Reduced adherence to therapeutic plans remains a significant global healthcare concern in many chronic diseases, including glaucoma.1 In this study, Newman-Casey et al. evaluated a spectrum of adherence among patients with glaucoma in the Collaborative Initial Glaucoma Treatment Study (CIGTS), finding a statistically significant relationship between medication adherence and glaucomatous visual field progression among the participants randomized to the medication arm of the trial.
Authors found that adherent patients who reported not missing any medication doses had 0.62 dB of visual field loss (ascertained by mean deviation, MD) on average over the seven years of follow-up, consistent with reported rates of age-related changes in MD.2 In contrast, patients who reported missing doses at 1/3 of follow-up visits lost an average of 1.42 dB of MD; those who reported missing doses at 2/3 of visits lost an average of 2.23 dB. Factors associated with non-adherence were of younger age, non-married status, black race, depression, a lower degree of education, and worse baseline MD.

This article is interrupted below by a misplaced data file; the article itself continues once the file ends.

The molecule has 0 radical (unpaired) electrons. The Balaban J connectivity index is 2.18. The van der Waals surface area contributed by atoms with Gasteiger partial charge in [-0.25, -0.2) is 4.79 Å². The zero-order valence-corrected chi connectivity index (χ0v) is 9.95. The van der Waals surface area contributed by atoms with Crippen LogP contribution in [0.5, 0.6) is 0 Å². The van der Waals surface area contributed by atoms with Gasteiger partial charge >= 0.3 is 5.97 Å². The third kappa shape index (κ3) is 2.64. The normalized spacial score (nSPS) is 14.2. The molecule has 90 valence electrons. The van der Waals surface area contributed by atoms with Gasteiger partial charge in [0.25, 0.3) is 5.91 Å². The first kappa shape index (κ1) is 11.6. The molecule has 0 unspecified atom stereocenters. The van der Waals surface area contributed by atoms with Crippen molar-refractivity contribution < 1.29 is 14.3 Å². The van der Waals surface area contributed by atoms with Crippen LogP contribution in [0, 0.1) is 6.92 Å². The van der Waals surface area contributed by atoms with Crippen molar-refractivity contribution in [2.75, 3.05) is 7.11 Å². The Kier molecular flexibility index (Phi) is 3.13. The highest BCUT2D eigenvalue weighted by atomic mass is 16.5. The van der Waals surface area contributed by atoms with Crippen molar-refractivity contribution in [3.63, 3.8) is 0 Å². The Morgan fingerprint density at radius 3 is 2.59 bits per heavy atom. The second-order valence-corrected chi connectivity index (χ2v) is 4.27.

This study showed a significant dose-response relationship between the extent of medication adherence and rate of glaucomatous visual field progression (p = 0.005)
This study showed a significant dose-response relationship between the extent of medication adherence and rate of glaucomatous visual field progression (p = 0.005). However, several issues require further consideration. First, the assessment of medication adherence via self-reported data could have been confounded by overestimation of true adherence. Patients generally overestimate their own adherence when compared to device-measured or pharmacy refill data,3 and the rates of adherence in CIGTS participants exceeded those reported in prior studies.4 Therefore, the magnitude of the reported association may have been underestimated.
Second, visual field progression in non-adherent patients could have been secondary to factors other than medication adherence; association does not equal causation. However, overall this study offers strong secondary analysis of clinical trial data to provide further support for the importance of evaluating patient adherence in glaucoma.